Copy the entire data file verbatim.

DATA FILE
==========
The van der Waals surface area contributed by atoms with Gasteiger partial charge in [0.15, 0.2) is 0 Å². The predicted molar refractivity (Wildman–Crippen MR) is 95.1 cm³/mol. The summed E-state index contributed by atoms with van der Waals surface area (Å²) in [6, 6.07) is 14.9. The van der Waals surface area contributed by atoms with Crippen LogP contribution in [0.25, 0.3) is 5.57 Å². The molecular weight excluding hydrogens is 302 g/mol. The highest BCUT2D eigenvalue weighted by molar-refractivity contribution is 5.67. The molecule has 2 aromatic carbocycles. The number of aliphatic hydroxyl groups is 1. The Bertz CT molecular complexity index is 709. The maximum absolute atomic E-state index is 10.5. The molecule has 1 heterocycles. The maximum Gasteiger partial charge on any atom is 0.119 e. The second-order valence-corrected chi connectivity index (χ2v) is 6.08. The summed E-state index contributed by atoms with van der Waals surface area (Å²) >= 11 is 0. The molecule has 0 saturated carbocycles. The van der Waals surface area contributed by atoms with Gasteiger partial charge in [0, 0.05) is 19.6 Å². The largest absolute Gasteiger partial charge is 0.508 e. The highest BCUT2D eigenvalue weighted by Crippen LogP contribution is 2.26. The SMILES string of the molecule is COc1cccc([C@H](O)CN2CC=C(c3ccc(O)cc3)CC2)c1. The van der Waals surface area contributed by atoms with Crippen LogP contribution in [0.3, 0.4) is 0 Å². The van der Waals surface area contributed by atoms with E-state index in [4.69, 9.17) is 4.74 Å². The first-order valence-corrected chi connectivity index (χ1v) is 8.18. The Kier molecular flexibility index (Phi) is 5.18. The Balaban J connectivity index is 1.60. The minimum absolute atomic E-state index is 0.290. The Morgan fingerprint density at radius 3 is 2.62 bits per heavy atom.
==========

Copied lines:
The van der Waals surface area contributed by atoms with Gasteiger partial charge in [0.15, 0.2) is 0 Å². The predicted molar refractivity (Wildman–Crippen MR) is 95.1 cm³/mol. The summed E-state index contributed by atoms with van der Waals surface area (Å²) in [6, 6.07) is 14.9. The van der Waals surface area contributed by atoms with Crippen LogP contribution in [0.25, 0.3) is 5.57 Å². The molecular weight excluding hydrogens is 302 g/mol. The highest BCUT2D eigenvalue weighted by molar-refractivity contribution is 5.67. The molecule has 2 aromatic carbocycles. The number of aliphatic hydroxyl groups is 1. The Bertz CT molecular complexity index is 709. The maximum absolute atomic E-state index is 10.5. The molecule has 1 heterocycles. The maximum Gasteiger partial charge on any atom is 0.119 e. The second-order valence-corrected chi connectivity index (χ2v) is 6.08. The summed E-state index contributed by atoms with van der Waals surface area (Å²) >= 11 is 0. The molecule has 0 saturated carbocycles. The van der Waals surface area contributed by atoms with Gasteiger partial charge in [0, 0.05) is 19.6 Å². The largest absolute Gasteiger partial charge is 0.508 e. The highest BCUT2D eigenvalue weighted by Crippen LogP contribution is 2.26. The SMILES string of the molecule is COc1cccc([C@H](O)CN2CC=C(c3ccc(O)cc3)CC2)c1. The van der Waals surface area contributed by atoms with Crippen LogP contribution in [0.3, 0.4) is 0 Å². The van der Waals surface area contributed by atoms with E-state index in [4.69, 9.17) is 4.74 Å². The first-order valence-corrected chi connectivity index (χ1v) is 8.18. The Kier molecular flexibility index (Phi) is 5.18. The Balaban J connectivity index is 1.60. The minimum absolute atomic E-state index is 0.290. The Morgan fingerprint density at radius 3 is 2.62 bits per heavy atom.